The United States Government is starting a major new effort to cut the country's smoking rate by showing graphic images of people who have sustained life-altering health problems after smoking for years.
The U.S. smoking rate peaked at more than 40 percent of the adult population in the mid-1960s, but government health officials say the rates have stagnated at about 20 percent in the last decade, a rate substantially lower than in some European and Asian countries, but still higher than in other places. One recent study showed that one out of four high school seniors in the country is a regular cigarette smoker, a rate the government described as a “pediatric epidemic.” Smoking remains the leading cause of preventable death and disease in the United States, killing more than 443,000 Americans each year, according to federal estimates. More than eight million Americans live with a smoking-related disease.
The government has announced that next Monday it is starting a $54 million advertising campaign to try to shock smokers into quitting - and keep impressionable teenagers from starting what often turns into a lifetime habit. The 12-week advertising blitz, called “Tips From Former Smokers,” is an effort to counteract the estimated $10.5 billion a year spent by tobacco companies to market and promote cigarettes in the United States.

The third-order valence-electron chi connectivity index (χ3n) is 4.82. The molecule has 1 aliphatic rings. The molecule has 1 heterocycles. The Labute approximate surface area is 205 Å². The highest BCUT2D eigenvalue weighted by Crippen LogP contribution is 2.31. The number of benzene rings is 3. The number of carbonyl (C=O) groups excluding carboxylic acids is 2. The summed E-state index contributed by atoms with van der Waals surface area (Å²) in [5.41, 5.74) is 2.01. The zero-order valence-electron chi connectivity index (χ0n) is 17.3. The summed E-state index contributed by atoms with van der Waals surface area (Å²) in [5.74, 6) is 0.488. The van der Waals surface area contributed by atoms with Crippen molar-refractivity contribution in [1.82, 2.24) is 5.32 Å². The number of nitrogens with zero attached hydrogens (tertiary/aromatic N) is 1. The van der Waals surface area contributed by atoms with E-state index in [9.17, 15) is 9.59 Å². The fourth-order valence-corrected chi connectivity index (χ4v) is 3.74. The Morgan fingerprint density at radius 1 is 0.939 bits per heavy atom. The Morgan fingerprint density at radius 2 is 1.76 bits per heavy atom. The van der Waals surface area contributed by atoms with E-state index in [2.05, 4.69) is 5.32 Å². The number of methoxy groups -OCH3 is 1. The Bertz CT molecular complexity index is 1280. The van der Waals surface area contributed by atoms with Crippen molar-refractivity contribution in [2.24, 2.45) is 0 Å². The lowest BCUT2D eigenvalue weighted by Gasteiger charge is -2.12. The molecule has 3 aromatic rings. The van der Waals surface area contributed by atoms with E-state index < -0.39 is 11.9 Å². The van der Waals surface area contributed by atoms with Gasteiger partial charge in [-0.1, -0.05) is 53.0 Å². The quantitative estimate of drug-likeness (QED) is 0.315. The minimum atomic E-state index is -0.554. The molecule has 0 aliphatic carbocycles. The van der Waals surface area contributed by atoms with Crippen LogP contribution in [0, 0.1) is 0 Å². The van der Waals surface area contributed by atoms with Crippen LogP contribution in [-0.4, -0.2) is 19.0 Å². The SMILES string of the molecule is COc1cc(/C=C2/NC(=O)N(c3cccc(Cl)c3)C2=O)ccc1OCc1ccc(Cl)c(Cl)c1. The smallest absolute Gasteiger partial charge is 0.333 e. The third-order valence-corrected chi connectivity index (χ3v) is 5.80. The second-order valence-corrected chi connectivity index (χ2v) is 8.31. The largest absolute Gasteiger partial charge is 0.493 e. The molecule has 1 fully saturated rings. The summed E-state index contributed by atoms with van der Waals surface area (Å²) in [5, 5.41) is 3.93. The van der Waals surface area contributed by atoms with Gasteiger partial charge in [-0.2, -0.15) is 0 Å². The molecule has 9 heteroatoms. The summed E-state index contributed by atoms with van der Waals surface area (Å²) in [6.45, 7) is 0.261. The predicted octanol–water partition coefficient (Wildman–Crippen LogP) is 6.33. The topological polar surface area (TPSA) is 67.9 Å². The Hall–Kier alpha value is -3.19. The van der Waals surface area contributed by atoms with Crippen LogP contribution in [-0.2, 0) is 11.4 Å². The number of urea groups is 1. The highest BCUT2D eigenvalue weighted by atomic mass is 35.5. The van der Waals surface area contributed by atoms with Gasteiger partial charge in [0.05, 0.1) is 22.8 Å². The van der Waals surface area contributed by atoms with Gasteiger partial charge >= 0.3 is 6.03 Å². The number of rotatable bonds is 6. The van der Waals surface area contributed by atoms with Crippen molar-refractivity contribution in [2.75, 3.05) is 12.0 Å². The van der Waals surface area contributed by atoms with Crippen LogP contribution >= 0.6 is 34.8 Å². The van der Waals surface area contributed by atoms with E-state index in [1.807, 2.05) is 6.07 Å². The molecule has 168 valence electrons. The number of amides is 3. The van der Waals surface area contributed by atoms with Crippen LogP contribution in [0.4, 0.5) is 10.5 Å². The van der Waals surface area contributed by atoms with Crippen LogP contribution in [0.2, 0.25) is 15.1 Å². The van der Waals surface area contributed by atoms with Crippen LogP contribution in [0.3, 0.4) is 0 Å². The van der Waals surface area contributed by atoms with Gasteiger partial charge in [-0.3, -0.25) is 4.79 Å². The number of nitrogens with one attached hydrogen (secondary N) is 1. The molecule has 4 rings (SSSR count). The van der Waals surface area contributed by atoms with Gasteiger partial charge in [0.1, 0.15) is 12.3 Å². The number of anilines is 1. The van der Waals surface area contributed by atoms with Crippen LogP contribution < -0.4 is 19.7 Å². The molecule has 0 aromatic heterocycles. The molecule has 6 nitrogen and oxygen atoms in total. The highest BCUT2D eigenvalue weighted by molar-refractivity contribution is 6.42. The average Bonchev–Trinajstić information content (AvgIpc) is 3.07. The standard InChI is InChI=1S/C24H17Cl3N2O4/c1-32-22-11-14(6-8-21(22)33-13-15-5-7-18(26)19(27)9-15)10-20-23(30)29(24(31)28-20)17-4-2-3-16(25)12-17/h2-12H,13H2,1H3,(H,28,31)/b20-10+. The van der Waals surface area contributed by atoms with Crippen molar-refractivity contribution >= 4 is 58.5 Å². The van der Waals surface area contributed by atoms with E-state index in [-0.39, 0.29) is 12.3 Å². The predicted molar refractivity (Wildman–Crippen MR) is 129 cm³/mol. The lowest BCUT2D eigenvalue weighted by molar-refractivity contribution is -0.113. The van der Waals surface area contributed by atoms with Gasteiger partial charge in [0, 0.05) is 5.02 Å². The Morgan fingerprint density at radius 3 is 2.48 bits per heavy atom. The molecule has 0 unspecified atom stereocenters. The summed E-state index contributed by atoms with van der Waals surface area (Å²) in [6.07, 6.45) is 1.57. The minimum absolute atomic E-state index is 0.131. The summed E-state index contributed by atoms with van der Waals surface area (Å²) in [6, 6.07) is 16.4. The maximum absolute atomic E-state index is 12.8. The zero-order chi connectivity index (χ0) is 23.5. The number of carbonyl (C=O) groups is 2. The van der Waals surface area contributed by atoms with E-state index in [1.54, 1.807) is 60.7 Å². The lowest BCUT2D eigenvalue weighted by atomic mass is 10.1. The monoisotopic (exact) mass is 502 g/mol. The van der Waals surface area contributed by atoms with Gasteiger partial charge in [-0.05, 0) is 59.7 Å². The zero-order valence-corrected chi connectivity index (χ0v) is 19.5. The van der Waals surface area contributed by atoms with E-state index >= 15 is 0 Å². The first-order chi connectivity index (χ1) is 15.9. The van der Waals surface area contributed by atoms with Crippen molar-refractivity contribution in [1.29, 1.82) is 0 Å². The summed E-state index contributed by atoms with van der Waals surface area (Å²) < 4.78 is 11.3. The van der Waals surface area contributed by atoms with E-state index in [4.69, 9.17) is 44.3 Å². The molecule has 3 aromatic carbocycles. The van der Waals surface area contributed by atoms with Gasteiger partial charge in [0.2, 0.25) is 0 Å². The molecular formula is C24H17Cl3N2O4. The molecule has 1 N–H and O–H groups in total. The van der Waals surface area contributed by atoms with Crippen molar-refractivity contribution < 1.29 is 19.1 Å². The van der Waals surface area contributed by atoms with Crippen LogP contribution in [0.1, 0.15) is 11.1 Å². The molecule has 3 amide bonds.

The Centers for Disease Control and Prevention said Thursday that it will place the ads on billboards, radio, television and social media sites in a three-month effort. California has spent about $20 million annually since 2000 on anti-tobacco advertising, while New York spent about $10 million annually between 2003 and 2009. Other states also finance such ads.
Dr. Thomas R. Frieden, the C.D.C.’s director, said the campaign would save lives and money. “We estimate that this campaign will help about 50,000 smokers to quit smoking,” Dr. Frieden said Wednesday in an interview. “And that will translate not only into thousands who will not die from smoking but it will pay for itself in a few years in reduced health costs.”
One of the ads depicts a 31-year-old man who is a double amputee who lost his legs because of a rare blood disorder caused by smoking. The ad says, “Allow extra time in the morning to put on your legs.”
In one TV ad, Terrie, 51, of North Carolina, who has a hole in her neck and barely any hair on her head after suffering head and neck cancer, tells the camera, “I want to give you some tips about getting ready in the morning.” She then pops in a set of false teeth, dons a blond wig and inserts a small speaker into the tracheotomy in her neck. She ties on a scarf to hide the device and says, “And now you’re ready for the day.” An announcer says: “You can quit. For free help, call 1-800-QUIT-NOW.”